Thank you for your dedication to improving the lives of people living with HIV, and to the efforts to end an epidemic that has gone on far too long. The work you do is even more impressive now — when HIV/AIDS is no longer the cause célèbre it once was, and our red ribbon has joined a growing rainbow of good causes and works.
Not only is it less chic to be an AIDS activist today than it was during the height of the epidemic, but it's also more difficult. Many of the goals that activists of yore dreamed of and fought for have become realities. HIV therapy has become truly kick-ass; it is convenient, well-tolerated, and becoming increasingly available to HIV-positive people all over the world. That fact that our targets for diagnosis, treatment, and viral suppression globally are 90 percent, says much of what we have achieved.
Here in the US, the number of new diagnoses are down for the first time — especially for African-American women. A cure for HIV is no longer a wish upon a star, as eradication of the virus has become a stated research goal and a magnet for funding. But people living with HIV and those who care for them still need you very much.
Beneath the surface of the encouraging national epidemiological trends, young African-American men in the South continue to become transmitted with HIV at astonishing and unacceptable rates. Federal funding for HIV care, education, and supportive services domestically and abroad are being seriously threatened with evisceration.
Scientific inquiry of the impact of HIV on aging people has been to a large degree abandoned, although an increasing number of older HIV-positive people suffer, sometimes preventable, comorbidities and are left isolated, impoverished, and neglected. Needle exchange and drug treatment programs that can stem the spread of HIV are scarce, while an opioid epidemic sprung from government–enabling of pharmaceutical industry greed reduces life-expectancy in the richest nation on Earth.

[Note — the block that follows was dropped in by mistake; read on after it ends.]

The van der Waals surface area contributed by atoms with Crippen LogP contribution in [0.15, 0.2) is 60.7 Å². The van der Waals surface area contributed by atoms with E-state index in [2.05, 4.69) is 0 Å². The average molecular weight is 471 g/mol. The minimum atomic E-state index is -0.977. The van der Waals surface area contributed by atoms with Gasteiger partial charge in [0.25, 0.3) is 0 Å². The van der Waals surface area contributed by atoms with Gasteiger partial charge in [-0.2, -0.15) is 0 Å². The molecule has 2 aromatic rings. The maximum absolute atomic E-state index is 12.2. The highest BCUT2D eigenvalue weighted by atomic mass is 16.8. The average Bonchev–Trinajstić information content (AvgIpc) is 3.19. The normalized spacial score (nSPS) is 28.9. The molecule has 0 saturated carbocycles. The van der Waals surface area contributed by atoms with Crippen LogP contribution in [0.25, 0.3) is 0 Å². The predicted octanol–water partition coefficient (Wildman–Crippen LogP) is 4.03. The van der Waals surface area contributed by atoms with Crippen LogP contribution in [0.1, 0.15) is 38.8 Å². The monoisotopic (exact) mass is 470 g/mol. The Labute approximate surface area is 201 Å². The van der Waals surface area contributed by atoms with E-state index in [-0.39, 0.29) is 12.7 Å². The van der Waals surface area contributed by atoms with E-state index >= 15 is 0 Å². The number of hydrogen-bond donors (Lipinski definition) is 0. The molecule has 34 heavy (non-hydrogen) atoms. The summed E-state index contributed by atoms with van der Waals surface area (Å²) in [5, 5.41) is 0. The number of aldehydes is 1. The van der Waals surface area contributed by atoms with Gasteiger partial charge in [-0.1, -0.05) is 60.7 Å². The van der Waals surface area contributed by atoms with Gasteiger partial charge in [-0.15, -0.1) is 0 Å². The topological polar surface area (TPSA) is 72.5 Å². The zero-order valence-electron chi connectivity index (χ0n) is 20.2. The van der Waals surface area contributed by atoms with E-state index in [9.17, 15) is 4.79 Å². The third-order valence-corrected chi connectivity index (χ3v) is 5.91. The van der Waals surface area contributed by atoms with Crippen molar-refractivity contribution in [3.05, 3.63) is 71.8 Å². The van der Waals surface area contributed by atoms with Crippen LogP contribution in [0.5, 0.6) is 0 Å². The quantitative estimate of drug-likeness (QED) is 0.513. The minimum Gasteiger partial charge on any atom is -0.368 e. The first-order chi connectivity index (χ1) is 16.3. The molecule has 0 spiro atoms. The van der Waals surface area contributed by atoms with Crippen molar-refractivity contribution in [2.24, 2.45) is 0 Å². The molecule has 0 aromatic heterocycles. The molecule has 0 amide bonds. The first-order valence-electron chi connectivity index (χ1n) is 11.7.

In Eastern Europe, it is worse with drug users persecuted, imprisoned, and denied treatment. In parts of Africa, gay men are driven underground to avoid violence.
This sad list goes on and sheds light on the darker parts of the current HIV landscape, and that is exactly the territory where, you, the activist should live and thrive. Academics and clinicians can write and speak about these injustices and challenges but only you, activist that you are, can shout about them, be genuinely pissed off about them, and demand that our leaders do something.
Only you can be the sharp point that pierces indifference and ignorance. Only you have the bona fides to be loud and proud in expressing indignation that is righteous and right on target. But, with the notable exception of NATAP’s Jules Levin, the community’s voice has been muted.
At one time, attending an HIV conference was an exercise in exposure therapy for the conflict-phobic. Podium presenters prepared not only for the probing question from peers but also for the sharp-witted and -tongued activist eager to throw barbs against complacency (if not balloons full of mock blood).
Polite colleagues might ask about sample sizes and sub-group analyses, but the AIDS activists went for the jugular, decrying the deadly slow pace of progress. At the International AIDS Conference in Paris this summer, the activism presented was either bumbling or distracted. Instead of skepticism about the ethics of the new limbo dance of research attempting to see how low one can go with number, doses, and frequency of HIV medications, a community advocate exposed his ignorance at the microphone when he painfully misunderstood the simple design of the study he was questioning.